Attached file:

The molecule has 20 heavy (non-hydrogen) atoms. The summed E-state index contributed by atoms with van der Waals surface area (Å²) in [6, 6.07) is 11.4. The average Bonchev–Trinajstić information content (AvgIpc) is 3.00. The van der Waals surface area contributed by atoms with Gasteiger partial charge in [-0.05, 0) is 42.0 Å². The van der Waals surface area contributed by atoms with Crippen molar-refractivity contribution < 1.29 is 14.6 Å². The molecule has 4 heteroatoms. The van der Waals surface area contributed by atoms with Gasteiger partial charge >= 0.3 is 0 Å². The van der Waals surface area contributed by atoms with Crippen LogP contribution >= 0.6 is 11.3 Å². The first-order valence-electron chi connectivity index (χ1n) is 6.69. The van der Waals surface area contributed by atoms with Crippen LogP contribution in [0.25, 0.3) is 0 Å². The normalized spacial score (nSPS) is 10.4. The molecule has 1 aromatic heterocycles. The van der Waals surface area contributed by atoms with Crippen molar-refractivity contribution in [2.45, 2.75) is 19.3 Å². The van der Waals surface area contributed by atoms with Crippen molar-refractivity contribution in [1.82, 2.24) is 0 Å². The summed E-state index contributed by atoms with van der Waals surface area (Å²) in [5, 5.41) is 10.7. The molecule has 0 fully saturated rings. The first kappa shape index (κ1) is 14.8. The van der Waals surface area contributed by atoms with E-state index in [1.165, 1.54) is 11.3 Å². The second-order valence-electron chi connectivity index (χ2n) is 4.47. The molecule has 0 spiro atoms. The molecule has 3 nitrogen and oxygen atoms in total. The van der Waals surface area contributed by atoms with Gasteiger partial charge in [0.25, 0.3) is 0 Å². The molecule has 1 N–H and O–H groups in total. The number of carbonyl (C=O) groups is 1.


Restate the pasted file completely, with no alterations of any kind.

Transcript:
The molecule has 20 heavy (non-hydrogen) atoms. The summed E-state index contributed by atoms with van der Waals surface area (Å²) in [6, 6.07) is 11.4. The average Bonchev–Trinajstić information content (AvgIpc) is 3.00. The van der Waals surface area contributed by atoms with Gasteiger partial charge in [-0.05, 0) is 42.0 Å². The van der Waals surface area contributed by atoms with Crippen molar-refractivity contribution < 1.29 is 14.6 Å². The molecule has 4 heteroatoms. The van der Waals surface area contributed by atoms with Gasteiger partial charge >= 0.3 is 0 Å². The van der Waals surface area contributed by atoms with Crippen LogP contribution >= 0.6 is 11.3 Å². The first-order valence-electron chi connectivity index (χ1n) is 6.69. The van der Waals surface area contributed by atoms with Crippen LogP contribution in [0.25, 0.3) is 0 Å². The normalized spacial score (nSPS) is 10.4. The molecule has 1 aromatic heterocycles. The van der Waals surface area contributed by atoms with Crippen molar-refractivity contribution in [2.45, 2.75) is 19.3 Å². The van der Waals surface area contributed by atoms with Crippen molar-refractivity contribution in [1.82, 2.24) is 0 Å². The summed E-state index contributed by atoms with van der Waals surface area (Å²) in [5, 5.41) is 10.7. The molecule has 0 fully saturated rings. The first kappa shape index (κ1) is 14.8. The van der Waals surface area contributed by atoms with E-state index in [1.165, 1.54) is 11.3 Å². The second-order valence-electron chi connectivity index (χ2n) is 4.47. The molecule has 0 spiro atoms. The molecule has 3 nitrogen and oxygen atoms in total. The van der Waals surface area contributed by atoms with Gasteiger partial charge in [0.25, 0.3) is 0 Å². The molecule has 1 N–H and O–H groups in total. The number of carbonyl (C=O) groups is 1.